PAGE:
I still think words are preferable. I’d like to play especially more first-person games where the protagonists talk, and when they talk is to posit more than just “what do you mean?” or “where is my son?” or “who are The Syndicate?”, or other tag questions conducive to exposition. But DOOM’s Doomslayer at least partially obliterates my suspicion that silent uniformly equals bland protagonist, and I find it almost heartening that a game preoccupied with rendering you insensible using heavy metal music and en masse violence, somewhere in there contains touches of a recognisable person. It’s evidence not every videogame design rubric, nor videogame criticism cliche, is necessarily true, and that regardless of what I might suspect of games I can still, even these days, be pleasantly surprised.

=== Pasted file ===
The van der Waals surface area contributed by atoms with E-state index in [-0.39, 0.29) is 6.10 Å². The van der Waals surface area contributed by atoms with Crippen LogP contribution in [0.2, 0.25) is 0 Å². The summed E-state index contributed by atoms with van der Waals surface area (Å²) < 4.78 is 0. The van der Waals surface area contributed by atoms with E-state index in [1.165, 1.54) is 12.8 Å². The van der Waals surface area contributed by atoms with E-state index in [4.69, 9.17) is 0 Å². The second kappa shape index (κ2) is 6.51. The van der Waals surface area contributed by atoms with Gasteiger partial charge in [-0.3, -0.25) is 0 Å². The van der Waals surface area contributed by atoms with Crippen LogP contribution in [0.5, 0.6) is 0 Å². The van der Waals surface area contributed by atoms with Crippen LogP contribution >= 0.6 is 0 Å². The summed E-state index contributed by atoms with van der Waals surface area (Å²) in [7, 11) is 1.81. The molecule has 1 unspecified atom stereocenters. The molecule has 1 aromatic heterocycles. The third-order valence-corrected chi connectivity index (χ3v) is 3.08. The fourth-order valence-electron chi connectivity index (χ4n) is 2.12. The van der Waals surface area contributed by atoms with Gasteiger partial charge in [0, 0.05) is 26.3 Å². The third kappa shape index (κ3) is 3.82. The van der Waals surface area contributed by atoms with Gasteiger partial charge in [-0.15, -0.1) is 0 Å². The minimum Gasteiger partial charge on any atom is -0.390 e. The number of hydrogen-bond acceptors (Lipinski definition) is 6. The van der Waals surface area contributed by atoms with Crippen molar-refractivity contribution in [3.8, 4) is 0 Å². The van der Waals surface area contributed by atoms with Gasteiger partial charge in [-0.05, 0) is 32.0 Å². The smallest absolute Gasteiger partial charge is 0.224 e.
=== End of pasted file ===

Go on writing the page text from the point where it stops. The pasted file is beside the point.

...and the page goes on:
Ed Smith contributes to Edge, Rolling Stone, Paste, GamesTM, and PCGamesN.